I thought we were here to take care of business.  Is one legislative vote on an opinion piece considered taking care of business?  Not in my mind.  And I’m willing to bet the American people don’t think so either.  This is exactly the kind of behavior that is frustrating people in Wyoming and all across the country.  They have asked us to come do a job.  They have put their faith in us that we will take care of business and get this country back on sound fiscal footing.  The American people want us to thoughtfully and seriously work to address the debt ceiling and reduce spending.  Taking ONE legislative vote in a week does not pass the smell test for getting the job done. 

The work product we gave the American people last week is appalling.  We are staring the most predictable crisis in American history in the face and with only one legislative vote last week, we essentially said it is not dire enough for us to get something done.  It is not important enough for us to stop playing political games and stop running the clock. 

I am hopeful that this week will be different.  I am hopeful that we will actually make progress on budget negotiations.  I am encouraged that the President has finally taken it upon himself to engage leaders on the matter.  His direct engagement should have been happening for months, and his refusal to get directly involved has put us in the situation we are in today with three weeks until the Treasury Department is left without options for the debt ceiling.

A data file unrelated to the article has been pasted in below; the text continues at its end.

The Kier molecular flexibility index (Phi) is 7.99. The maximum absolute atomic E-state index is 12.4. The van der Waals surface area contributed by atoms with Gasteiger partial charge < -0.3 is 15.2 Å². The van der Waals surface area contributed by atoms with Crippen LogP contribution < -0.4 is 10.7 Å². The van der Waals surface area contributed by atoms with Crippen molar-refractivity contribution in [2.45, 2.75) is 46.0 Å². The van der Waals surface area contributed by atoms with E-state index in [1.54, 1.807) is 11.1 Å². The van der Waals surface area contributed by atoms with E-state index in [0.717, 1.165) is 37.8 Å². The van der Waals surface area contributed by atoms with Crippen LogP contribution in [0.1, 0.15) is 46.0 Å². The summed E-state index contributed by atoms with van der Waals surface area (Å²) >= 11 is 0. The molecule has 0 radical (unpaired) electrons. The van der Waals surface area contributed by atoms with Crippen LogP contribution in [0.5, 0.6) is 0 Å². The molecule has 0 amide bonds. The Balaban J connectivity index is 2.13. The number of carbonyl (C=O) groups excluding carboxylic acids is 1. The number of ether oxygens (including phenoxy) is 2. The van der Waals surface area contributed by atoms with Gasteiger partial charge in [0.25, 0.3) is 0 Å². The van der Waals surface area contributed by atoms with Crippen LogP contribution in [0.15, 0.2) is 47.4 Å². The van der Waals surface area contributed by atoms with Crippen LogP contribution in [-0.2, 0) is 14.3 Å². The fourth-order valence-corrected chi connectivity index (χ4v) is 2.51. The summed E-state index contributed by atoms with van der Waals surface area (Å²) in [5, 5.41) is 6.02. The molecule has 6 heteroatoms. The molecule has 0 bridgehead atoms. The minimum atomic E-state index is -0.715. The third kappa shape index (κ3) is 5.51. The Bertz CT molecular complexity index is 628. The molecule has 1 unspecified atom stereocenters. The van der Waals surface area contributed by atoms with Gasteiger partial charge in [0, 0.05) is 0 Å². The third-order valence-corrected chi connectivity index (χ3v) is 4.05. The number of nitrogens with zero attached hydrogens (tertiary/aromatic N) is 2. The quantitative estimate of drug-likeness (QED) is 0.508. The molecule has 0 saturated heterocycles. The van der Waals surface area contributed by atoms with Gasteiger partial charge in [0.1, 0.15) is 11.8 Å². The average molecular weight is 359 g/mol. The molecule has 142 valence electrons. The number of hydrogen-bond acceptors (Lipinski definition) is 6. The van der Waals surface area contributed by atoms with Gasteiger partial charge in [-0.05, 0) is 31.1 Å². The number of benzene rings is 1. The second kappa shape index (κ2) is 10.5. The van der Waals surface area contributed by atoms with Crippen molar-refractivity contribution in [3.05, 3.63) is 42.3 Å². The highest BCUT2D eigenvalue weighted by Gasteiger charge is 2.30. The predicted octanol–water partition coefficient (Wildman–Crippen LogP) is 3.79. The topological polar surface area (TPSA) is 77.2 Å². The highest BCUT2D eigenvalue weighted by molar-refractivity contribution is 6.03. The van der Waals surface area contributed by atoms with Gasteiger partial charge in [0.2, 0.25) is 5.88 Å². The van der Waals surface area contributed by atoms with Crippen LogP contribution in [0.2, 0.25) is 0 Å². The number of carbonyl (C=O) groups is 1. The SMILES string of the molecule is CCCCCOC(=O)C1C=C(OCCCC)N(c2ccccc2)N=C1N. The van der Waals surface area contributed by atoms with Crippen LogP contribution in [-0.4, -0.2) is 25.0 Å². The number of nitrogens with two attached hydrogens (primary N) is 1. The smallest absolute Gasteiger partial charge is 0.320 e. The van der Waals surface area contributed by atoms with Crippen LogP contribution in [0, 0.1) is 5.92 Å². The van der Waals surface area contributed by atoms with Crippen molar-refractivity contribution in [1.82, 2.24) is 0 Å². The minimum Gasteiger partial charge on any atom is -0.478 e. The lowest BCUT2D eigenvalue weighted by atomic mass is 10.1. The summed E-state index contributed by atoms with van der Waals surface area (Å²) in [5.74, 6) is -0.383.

We’ve lost time, we’ve lost opportunities.  We’ve lost the focus started by the deficit commission.  Every day that passes that we don’t get anything done is one more option lost and more money spent on borrowed time.  Businesses around the country can’t afford to waste a day, much less a week without productivity.  If they did, I guarantee they would pay a heavy price and if the unproductive behavior continued, they would have to close their doors.  People going to work every day can’t afford to sit around and not do their jobs either.  If Americans and businesses across the country have to work hard and stay productive to provide for their families and keep their businesses running, so should we.  The standard shouldn’t be any different in the Senate. 

The motion we are voting on tonight is a sham.  When it passes, we have permission to add amendments to sense of the Senate resolution.  In other words, we can amend an opinion of the Senate that cannot become law.  How long will we amend and debate an opinion? 

I’m disappointed we didn’t get anything done last week.  I hope we all learned a lesson from the week we just lost – the issues facing the country today are too important and too dire for us to waste time like we did.  I know right now committees are not having real mark-ups so there is nothing in the drawer to vote on.  And even the few times a bill has been brought up, the Majority did not want to vote on amendments and shut the process down.  This isn’t getting us anywhere.  We need to change course.  The time for action is now and I hope we can use last week’s failure to get things done as an incentive to roll up our sleeves and get to work.